So here’s a nature riddle for you: A group of birdwatchers is making a list of birds they’ve seen so far that day. On the list are Duck Hawk, Marsh Hawk, Pigeon Hawk and Sparrow Hawk. What year is it?
Okay, closest decade then? If you answered anytime pre-1970 you would be pretty close to the correct date.
After that time, the birdwatchers would have had to change their list to indicate Peregrine Falcon, Harrier, Merlin and Kestrel. Same birds. Different names. What’s up with that?
When it comes to slapping a name on a wild critter or plant or anything in Nature, there are two lines of directions, one very precise and the other, shall we say, seems to be left up left up to the locals.
The precise method is the binomial (two name) system that scientists, biologists and other researchers around the world subscribe to.
Heavily promoted by Carl Linnaeus in the mid-1700s, the binomial system was invented to assist people in placing every species into a known order, the result being that every living thing has a binomial (two part) name, the first being the genus and the second being the species.
According to the rules of taxonomy (which is the science of identifying, naming and classifying living things) each species can have only one scientific name, however when it comes to common names there are no limits.
The local classic example is the spring wildflower Erythronium americanum, perhaps known to you as trout lily… or fawn lily… or adder’s tongue… or dog-toothed violet. Now that’s confusing.
Using mainly Greek or Latin words (considered by many to be ‘dead’ languages) a Genus grouping would be followed by a specific name, thus a certain bird would be Falco peregrinus while its close cousin would be Falco rusticolus. In this example the Peregrine Falcon is related to the Gyrfalcon via gross characteristics that they both share, yet enough differences have been noted between them to separate the two into distinct species.
About the same time period as the opening riddle, field guides were becoming popular. The switch from voluminous tomes of ornithological minutia over to ‘fit in your pack’ field books took the fancy of every person with a pair of binoculars.
The publishers knew that using the intimidating Latin or scientific names would not ensure great sales, so the more acceptable common name ‘system’ was used.
And so Falco peregrinus became Duck Hawk due to their trait of following the migrating flocks of waterfowl, and Circus cyancus became illustrated as Marsh Hawk, because of their favourite habitat to nest and hunt in.
The Pigeon Hawk and the Sparrow Hawk were similarly named for the prey they sought.
Some of these species were found all across North America, and unfortunately common names in one area were meaningless in another region. An example is Buzzard: that could refer to a Red-tailed Hawk or a Turkey Vulture, two very different birds indeed.
And so the American Ornithological Union stepped up and created a listing of commonly accepted common names so that the the common folk could compare their lists with common footing. In this case ‘buzzard’ was dropped completely and each of these birds received their official common names.
This updating was done across the whole spectrum of birds, and several names were changed. Which meant that your precious 1960 field guide with all those penciled in marginal notes was, well, no longer acceptable. You had to go buy a new and updated field guide if you wanted to be part of the in-crowd of birding.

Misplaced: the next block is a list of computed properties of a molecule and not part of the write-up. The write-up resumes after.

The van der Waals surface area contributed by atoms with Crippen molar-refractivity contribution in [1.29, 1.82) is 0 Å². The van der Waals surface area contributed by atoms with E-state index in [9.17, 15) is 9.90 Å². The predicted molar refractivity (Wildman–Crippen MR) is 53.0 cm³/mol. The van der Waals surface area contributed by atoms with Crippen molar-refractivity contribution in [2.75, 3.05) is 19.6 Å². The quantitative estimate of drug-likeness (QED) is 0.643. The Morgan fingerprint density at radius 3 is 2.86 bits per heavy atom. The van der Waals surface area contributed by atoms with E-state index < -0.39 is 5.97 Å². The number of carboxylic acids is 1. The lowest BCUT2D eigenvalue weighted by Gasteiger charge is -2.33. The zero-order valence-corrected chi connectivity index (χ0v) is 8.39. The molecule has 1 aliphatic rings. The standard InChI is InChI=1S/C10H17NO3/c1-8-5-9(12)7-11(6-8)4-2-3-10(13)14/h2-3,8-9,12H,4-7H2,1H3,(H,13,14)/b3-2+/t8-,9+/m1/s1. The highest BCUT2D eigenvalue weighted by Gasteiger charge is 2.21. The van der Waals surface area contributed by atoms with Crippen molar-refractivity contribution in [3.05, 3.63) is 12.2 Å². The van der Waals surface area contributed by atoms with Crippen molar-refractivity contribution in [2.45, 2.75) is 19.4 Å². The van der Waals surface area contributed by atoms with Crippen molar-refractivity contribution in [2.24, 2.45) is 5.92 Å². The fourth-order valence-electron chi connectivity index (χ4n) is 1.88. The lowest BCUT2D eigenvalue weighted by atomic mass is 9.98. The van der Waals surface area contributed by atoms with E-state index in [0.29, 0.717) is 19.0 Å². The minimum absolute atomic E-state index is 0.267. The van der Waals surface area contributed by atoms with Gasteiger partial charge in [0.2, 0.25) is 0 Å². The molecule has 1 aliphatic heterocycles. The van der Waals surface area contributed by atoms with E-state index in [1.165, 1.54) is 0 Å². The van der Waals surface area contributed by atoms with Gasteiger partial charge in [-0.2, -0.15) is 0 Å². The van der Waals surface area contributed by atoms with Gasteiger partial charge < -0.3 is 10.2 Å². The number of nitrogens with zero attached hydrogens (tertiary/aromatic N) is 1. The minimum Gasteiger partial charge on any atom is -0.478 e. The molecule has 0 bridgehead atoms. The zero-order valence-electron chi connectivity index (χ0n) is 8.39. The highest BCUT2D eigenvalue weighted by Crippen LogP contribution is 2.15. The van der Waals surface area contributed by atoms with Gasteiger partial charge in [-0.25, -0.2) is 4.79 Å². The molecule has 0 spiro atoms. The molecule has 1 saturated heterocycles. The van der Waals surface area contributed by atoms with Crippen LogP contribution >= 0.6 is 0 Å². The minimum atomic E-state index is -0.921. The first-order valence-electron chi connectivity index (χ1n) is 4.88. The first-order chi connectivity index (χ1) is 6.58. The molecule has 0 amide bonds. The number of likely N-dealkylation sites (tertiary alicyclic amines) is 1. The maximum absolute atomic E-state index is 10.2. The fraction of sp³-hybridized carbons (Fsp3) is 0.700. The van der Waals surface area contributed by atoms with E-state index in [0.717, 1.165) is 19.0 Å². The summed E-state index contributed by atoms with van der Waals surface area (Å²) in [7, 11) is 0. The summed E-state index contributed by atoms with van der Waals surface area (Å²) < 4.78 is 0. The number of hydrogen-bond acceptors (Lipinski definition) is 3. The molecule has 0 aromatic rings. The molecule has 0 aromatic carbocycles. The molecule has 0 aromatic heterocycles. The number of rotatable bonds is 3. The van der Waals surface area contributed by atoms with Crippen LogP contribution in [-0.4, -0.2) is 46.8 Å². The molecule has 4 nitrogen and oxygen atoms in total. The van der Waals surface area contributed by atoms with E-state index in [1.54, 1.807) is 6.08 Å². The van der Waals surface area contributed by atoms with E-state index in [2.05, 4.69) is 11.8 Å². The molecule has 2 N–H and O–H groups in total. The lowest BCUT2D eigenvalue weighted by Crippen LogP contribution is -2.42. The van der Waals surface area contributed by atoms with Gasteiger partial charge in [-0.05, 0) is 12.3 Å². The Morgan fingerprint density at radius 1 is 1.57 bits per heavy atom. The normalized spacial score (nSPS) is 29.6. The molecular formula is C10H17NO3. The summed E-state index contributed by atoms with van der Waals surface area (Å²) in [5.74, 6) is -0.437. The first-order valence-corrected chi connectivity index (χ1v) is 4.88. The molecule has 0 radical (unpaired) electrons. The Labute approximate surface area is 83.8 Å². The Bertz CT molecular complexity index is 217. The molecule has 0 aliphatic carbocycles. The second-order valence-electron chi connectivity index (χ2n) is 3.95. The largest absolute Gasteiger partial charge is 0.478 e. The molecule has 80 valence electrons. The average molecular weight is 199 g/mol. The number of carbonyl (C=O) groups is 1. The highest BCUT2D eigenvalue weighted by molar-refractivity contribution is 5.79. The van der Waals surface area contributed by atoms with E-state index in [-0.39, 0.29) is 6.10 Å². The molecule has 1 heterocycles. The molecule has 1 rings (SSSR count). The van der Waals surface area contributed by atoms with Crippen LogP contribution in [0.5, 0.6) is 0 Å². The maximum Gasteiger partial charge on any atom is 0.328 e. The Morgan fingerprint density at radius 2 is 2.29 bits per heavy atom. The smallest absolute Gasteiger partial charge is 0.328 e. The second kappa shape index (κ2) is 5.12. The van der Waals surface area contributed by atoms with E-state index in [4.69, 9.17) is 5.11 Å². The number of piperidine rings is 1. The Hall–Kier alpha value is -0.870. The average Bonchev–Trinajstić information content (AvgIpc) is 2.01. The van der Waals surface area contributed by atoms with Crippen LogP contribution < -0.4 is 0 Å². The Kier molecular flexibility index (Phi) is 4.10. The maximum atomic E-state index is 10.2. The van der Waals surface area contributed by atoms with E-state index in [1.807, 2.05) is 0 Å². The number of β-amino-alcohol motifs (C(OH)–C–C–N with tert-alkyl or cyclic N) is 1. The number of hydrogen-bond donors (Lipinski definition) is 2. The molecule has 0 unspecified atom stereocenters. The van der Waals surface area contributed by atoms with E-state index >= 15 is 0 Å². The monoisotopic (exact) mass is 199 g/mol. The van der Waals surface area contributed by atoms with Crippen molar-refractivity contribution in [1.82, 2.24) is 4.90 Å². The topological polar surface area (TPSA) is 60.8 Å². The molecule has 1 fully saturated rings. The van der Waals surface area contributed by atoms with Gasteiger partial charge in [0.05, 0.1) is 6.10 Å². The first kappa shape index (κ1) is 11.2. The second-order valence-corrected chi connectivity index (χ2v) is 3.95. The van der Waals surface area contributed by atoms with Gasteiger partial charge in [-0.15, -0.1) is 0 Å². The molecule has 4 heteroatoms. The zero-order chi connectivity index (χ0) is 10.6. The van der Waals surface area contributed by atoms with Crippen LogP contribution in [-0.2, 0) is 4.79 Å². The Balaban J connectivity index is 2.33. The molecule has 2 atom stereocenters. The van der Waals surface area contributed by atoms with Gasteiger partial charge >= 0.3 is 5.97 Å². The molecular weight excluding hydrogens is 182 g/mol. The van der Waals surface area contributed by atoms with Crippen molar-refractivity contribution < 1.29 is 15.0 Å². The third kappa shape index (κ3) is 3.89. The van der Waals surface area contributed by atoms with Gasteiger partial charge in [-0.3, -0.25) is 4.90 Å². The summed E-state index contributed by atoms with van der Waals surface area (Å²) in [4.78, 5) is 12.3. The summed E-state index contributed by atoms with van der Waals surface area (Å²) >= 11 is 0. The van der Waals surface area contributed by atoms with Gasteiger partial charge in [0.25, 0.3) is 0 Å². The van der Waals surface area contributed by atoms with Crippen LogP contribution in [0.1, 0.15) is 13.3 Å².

This all came crashing down in a reality check last week as I stood with a gaggle of birders observing the early comings and goings of shorebirds and waterfowl. We were in the stages of packing up and moving on when a bird call was heard high overhead and all of us froze in place. Did I just hear what I think I heard?
Yep! A Peregrine falcon ripped across the skyscape and did a swoop down to the sandpipers. Ever try looking through binoculars while at the same time trying to focus your camera? We do not have enough eyes.
This falcon appeared to be a juvenile, a young one on its first migration. It dove at the small brown birds but did not strike. Just seemed to take pleasure in causing panic and mayhem on the beaches.
And then it took a swipe at a larger bird, that being a Marsh Hawk which had lazily drifted into the scene. I called out “marsh hawk” while the younger guy next to me wondered where it was in relation to the Harrier? Classic case of you say potatoes, I say tomatoes
Naming challenges aside, we all were in awe of the air show going on in front of us. The peregrine swooped and flew high, followed by a rocketing dive to the cattails where ducks and sandpipers fled in fear. The Marsh Hawk (if I may call it that) seemed to tolerate this intrusion and kept its steady glide over the cattail lined shores.
At one point the two birds of prey seemed to join forces, flying in tandem in an aerial patrol of the wetland. But I think it was the young Peregrine just wanting to hang out with its peer. A few moments later it left to race along the riverbank in a bravado show of its falcon speed.
Fall migration has begun and birdwatchers are brushing up on their identification skills (you try identifying an immature orange-crowned warbler at 50 metres with a 0.5 second viewing time between the tree leaves). Hope they all have the latest printing of their field guides.